I'm currently making a game using C++. I eventually needed a logger, but I wasn't satisfied with any of the existing solutions. After a while, I wrote my own header called log.h:

#include <iostream>
#include <iomanip>
#include <string>
#include <ctime>
#include <fstream>
#include <sstream>

class Logger {
        std::string logFileName = "log.txt";
        bool print = true;
        bool save = true;
        void log(std::string s, std::string i) {
            time_t cuT;
            struct tm *loT;
            loT = localtime(&cuT);
            std::stringstream ss;
            ss << std::setw(2) << std::setfill('0') << loT->tm_hour << ':';
            ss << std::setw(2) << std::setfill('0') << loT->tm_min << ':';
            ss << std::setw(2) << std::setfill('0') << loT->tm_sec;
            ss << i << s << "\n";
            if(save) {
                std::ofstream of;
                of.open(logFileName, std::ios_base::app | std::ios::out);
                of << ss.rdbuf();
            if(print) {
                std::cout << ss.str();
        void configure(std::string logFileName_, bool print_, bool save_) {
            this->print = print_;
            this->save = save_;
            this->logFileName = logFileName_;
        void note(std::string s) {
            log(s, " NOTE: ");
        void error(std::string s) {
            log(s, " ERROR: ");
        void warn(std::string s) {
            log(s, " WARNING: ");

My library can print the current time as well as other information to the console and save this data into a file. But I did a couple of benchmarks and it turns out that my logging program is a lot slower compared to the normal std::cout.

Since speed is crucial for games, I wanted to ask whether there are ways to optimize my program or, if necessary, to improve it.

  • \$\begingroup\$ By the way, sorry if my question isn't perfect. I'm completely new to StackExchange. :) \$\endgroup\$ Oct 20, 2020 at 19:53
  • 2
    \$\begingroup\$ Can you describe what was unsatisfactory with the other solutions, and what requirements you have set for your logger? \$\endgroup\$
    – G. Sliepen
    Oct 20, 2020 at 20:06
  • 2
    \$\begingroup\$ One of the biggest things about a logging system is being able to enable/disable or set logging level (so less import stuff is not logged). I don't see any of that. Also the concept of log sinks does not seem to exist so you can either log to cout or a file. what about syslog? \$\endgroup\$ Oct 20, 2020 at 20:38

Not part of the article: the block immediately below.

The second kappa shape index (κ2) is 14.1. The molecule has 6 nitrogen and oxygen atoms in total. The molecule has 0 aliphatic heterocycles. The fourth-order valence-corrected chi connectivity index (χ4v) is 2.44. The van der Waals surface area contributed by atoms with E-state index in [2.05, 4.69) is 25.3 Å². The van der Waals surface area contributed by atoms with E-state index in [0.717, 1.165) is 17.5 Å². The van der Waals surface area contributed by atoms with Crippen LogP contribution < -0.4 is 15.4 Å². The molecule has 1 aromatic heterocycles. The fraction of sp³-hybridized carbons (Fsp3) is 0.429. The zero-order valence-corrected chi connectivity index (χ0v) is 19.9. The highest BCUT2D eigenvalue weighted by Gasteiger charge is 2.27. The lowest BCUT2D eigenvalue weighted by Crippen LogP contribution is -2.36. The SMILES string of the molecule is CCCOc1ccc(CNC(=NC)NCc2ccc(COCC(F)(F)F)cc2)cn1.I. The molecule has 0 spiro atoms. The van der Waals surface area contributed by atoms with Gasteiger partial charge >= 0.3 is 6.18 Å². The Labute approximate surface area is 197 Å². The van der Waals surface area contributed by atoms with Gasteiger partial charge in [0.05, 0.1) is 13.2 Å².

• 2
    \$\begingroup\$ Some minor suggestions - 1) if the strings may be heavy, better pass them by const reference const std::string& to avoid copy 2) add the constructor, which call configure function \$\endgroup\$ Oct 20, 2020 at 21:17
  • 1
    \$\begingroup\$ Sinks are objects that encapsulate some behavior for handling a logged message. The logger itself doesn't have any notion of whether the message is going to stdout, a file, a database, or whatever, it just has a bunch of sinks that it hands the messages off to. The sinks do the work of actually outputting the message somewhere. \$\endgroup\$ Oct 20, 2020 at 22:22

1 Answer 1


Some things to note;

  1. When doing time related things in C++, use std::chrono, not clock().
  2. Your log will not work if it's used in multiple files. Instead of being in a .h file, put the definition of the logger in a cpp file and build both together.
  3. Use include guards for header files
    #ifndef LOG_H
    #define LOG_H

    // Code

  1. Define constructors and use them properly and get rid of configure.
    Log(std::string fileName, bool printToConsole, bool saveToFile) :
  1. Do not use underscores for naming things. General rules for c++ are class names are PascalCase and functions are camelCase.
  2. std::cout is slow, consider using sprintf to make it faster.
  3. Don't write to a file every time you call log. Opening files and writing to them is slow. Consider writing to the file on a timestamp or aggregating a few logs before writing them.
  • 2
    \$\begingroup\$ To build on #7, try storing the logs in some sort of buffer. You could flush the buffer after a certain size, and this is common in loggers, but it's worth noting that if your program crashes, anything in the buffer disappears. Most logging systems also flush the buffer after a certain time interval too, just to minimize the likelihood of that happening to any particular message. Doing that though will probably involve adding another thread to run the pump, but it would be a good exercise. \$\endgroup\$ Oct 20, 2020 at 22:17

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